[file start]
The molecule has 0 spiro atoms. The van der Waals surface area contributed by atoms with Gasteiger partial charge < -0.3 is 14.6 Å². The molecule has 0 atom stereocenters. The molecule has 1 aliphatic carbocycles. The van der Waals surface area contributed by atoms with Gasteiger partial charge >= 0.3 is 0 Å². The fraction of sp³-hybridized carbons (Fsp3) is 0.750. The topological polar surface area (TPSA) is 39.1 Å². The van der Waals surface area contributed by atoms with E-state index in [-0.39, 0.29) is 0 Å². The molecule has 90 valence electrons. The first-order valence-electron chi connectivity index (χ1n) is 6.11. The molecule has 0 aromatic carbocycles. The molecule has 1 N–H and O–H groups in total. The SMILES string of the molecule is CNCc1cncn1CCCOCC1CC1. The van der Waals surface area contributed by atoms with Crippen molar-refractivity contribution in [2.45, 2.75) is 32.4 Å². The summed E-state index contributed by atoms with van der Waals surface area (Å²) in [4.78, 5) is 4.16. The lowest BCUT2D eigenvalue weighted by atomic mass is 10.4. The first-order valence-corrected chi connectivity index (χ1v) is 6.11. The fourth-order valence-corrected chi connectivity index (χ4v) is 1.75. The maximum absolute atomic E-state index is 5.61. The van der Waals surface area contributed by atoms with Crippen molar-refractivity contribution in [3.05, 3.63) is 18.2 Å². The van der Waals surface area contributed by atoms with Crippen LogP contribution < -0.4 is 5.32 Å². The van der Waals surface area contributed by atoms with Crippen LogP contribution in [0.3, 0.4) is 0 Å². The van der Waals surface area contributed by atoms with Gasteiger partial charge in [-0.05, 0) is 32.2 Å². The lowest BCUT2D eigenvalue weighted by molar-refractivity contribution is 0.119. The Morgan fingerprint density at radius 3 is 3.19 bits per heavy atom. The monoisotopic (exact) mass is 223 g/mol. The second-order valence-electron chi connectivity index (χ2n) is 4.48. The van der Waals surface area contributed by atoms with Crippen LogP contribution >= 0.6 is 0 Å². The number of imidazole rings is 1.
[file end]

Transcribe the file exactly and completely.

The molecule has 0 spiro atoms. The van der Waals surface area contributed by atoms with Gasteiger partial charge < -0.3 is 14.6 Å². The molecule has 0 atom stereocenters. The molecule has 1 aliphatic carbocycles. The van der Waals surface area contributed by atoms with Gasteiger partial charge >= 0.3 is 0 Å². The fraction of sp³-hybridized carbons (Fsp3) is 0.750. The topological polar surface area (TPSA) is 39.1 Å². The van der Waals surface area contributed by atoms with E-state index in [-0.39, 0.29) is 0 Å². The molecule has 90 valence electrons. The first-order valence-electron chi connectivity index (χ1n) is 6.11. The molecule has 0 aromatic carbocycles. The molecule has 1 N–H and O–H groups in total. The SMILES string of the molecule is CNCc1cncn1CCCOCC1CC1. The van der Waals surface area contributed by atoms with Crippen molar-refractivity contribution in [2.45, 2.75) is 32.4 Å². The summed E-state index contributed by atoms with van der Waals surface area (Å²) in [4.78, 5) is 4.16. The lowest BCUT2D eigenvalue weighted by atomic mass is 10.4. The first-order valence-corrected chi connectivity index (χ1v) is 6.11. The fourth-order valence-corrected chi connectivity index (χ4v) is 1.75. The maximum absolute atomic E-state index is 5.61. The van der Waals surface area contributed by atoms with Crippen molar-refractivity contribution in [3.05, 3.63) is 18.2 Å². The van der Waals surface area contributed by atoms with Crippen LogP contribution < -0.4 is 5.32 Å². The van der Waals surface area contributed by atoms with Crippen LogP contribution in [0.3, 0.4) is 0 Å². The van der Waals surface area contributed by atoms with Gasteiger partial charge in [-0.05, 0) is 32.2 Å². The lowest BCUT2D eigenvalue weighted by molar-refractivity contribution is 0.119. The Morgan fingerprint density at radius 3 is 3.19 bits per heavy atom. The monoisotopic (exact) mass is 223 g/mol. The second-order valence-electron chi connectivity index (χ2n) is 4.48. The van der Waals surface area contributed by atoms with Crippen LogP contribution >= 0.6 is 0 Å². The number of imidazole rings is 1.